Darcee Alderman was in a tough position: raise $20,000 or close the doors at Monkton General Store for good.
Alderman said she and her husband owed the state thousands of dollars in taxes and were struggling to keep the country store open.
“We got to the point to where the tax department said you have 5 days to come up with 20 percent of what you owe,” Alderman said. “At that point, we figured it was time to tell the community what was going on.”
On Wednesday night, Alderman took to social media, letting customers know they would have to close shop on Saturday if they couldn’t come up with the money.
And the community quickly responded. On Saturday, Alderman said business was crazy. As they arrived, customers told her the parking lot was filled to capacity and more.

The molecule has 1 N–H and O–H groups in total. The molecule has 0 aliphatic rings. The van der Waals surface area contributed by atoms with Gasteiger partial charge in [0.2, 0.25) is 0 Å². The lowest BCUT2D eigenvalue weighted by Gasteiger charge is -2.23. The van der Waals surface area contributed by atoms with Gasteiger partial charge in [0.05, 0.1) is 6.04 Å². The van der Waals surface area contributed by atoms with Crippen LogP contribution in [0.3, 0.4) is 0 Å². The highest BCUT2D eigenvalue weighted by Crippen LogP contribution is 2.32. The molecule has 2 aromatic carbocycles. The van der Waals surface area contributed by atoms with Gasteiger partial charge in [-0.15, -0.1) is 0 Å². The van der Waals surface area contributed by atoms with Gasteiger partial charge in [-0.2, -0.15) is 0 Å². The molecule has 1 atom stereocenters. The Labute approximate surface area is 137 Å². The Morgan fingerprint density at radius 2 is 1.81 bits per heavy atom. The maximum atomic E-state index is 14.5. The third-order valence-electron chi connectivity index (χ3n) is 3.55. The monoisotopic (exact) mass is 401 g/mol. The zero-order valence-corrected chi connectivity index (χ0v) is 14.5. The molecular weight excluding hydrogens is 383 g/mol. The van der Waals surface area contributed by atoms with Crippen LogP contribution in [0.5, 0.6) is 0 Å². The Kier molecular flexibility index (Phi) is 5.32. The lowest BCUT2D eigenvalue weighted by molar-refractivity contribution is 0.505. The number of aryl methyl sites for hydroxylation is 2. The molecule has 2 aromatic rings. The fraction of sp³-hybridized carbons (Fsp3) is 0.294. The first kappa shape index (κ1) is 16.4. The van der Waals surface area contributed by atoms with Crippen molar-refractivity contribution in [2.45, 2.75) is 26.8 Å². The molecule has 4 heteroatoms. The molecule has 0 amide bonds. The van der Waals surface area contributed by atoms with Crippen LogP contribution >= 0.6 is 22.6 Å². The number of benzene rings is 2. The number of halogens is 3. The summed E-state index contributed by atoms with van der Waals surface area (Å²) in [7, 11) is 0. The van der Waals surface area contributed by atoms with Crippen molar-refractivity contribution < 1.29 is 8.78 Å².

“We’ve met our goal,” she said. “It’s very exciting. The community and everyone is breathing a lot easier now.”
Sarah Rougier lives just up the street from the store and has been a regular customer for more than 15 years.
“I’m here just about every day,” Rougier said. “I would feel lost because it’s so much a part of my routine and day and my family depends on it.”
The Monkton General Store isn’t alone. More and more country stores are facing similar struggles due to competition with bigger businesses.
“I’m blessed to live in a community and state where people really care,” Alderman said. “I didn’t think anybody did.”